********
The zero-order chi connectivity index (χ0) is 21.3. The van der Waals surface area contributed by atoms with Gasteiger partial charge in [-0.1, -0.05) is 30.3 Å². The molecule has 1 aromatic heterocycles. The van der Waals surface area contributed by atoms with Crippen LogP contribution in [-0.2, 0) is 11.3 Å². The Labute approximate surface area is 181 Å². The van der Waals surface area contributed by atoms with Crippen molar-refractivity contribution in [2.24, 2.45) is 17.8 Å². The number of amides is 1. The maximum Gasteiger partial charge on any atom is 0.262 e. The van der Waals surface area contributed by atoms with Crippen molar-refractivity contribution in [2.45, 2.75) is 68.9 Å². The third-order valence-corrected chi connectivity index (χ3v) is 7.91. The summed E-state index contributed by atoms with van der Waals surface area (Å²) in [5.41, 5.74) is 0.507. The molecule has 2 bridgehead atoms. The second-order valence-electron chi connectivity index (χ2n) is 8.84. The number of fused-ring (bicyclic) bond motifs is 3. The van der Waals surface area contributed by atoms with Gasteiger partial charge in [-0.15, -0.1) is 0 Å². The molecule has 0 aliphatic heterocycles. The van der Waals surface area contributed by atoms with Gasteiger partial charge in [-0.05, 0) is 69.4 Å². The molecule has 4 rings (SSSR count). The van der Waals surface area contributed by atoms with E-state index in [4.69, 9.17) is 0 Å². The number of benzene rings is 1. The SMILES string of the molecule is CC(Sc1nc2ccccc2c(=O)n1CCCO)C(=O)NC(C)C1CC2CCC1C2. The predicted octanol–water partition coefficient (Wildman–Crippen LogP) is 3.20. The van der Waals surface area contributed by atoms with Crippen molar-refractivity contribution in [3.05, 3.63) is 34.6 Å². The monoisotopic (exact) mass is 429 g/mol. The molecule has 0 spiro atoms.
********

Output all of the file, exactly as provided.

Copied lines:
The zero-order chi connectivity index (χ0) is 21.3. The van der Waals surface area contributed by atoms with Gasteiger partial charge in [-0.1, -0.05) is 30.3 Å². The molecule has 1 aromatic heterocycles. The van der Waals surface area contributed by atoms with Crippen LogP contribution in [-0.2, 0) is 11.3 Å². The Labute approximate surface area is 181 Å². The van der Waals surface area contributed by atoms with Crippen molar-refractivity contribution in [2.24, 2.45) is 17.8 Å². The number of amides is 1. The maximum Gasteiger partial charge on any atom is 0.262 e. The van der Waals surface area contributed by atoms with Crippen molar-refractivity contribution in [2.45, 2.75) is 68.9 Å². The third-order valence-corrected chi connectivity index (χ3v) is 7.91. The summed E-state index contributed by atoms with van der Waals surface area (Å²) in [5.41, 5.74) is 0.507. The molecule has 2 bridgehead atoms. The second-order valence-electron chi connectivity index (χ2n) is 8.84. The number of fused-ring (bicyclic) bond motifs is 3. The van der Waals surface area contributed by atoms with Gasteiger partial charge in [-0.15, -0.1) is 0 Å². The molecule has 0 aliphatic heterocycles. The van der Waals surface area contributed by atoms with Gasteiger partial charge in [-0.05, 0) is 69.4 Å². The molecule has 4 rings (SSSR count). The van der Waals surface area contributed by atoms with E-state index in [4.69, 9.17) is 0 Å². The number of benzene rings is 1. The SMILES string of the molecule is CC(Sc1nc2ccccc2c(=O)n1CCCO)C(=O)NC(C)C1CC2CCC1C2. The predicted octanol–water partition coefficient (Wildman–Crippen LogP) is 3.20. The van der Waals surface area contributed by atoms with Crippen molar-refractivity contribution in [3.05, 3.63) is 34.6 Å². The monoisotopic (exact) mass is 429 g/mol. The molecule has 0 spiro atoms.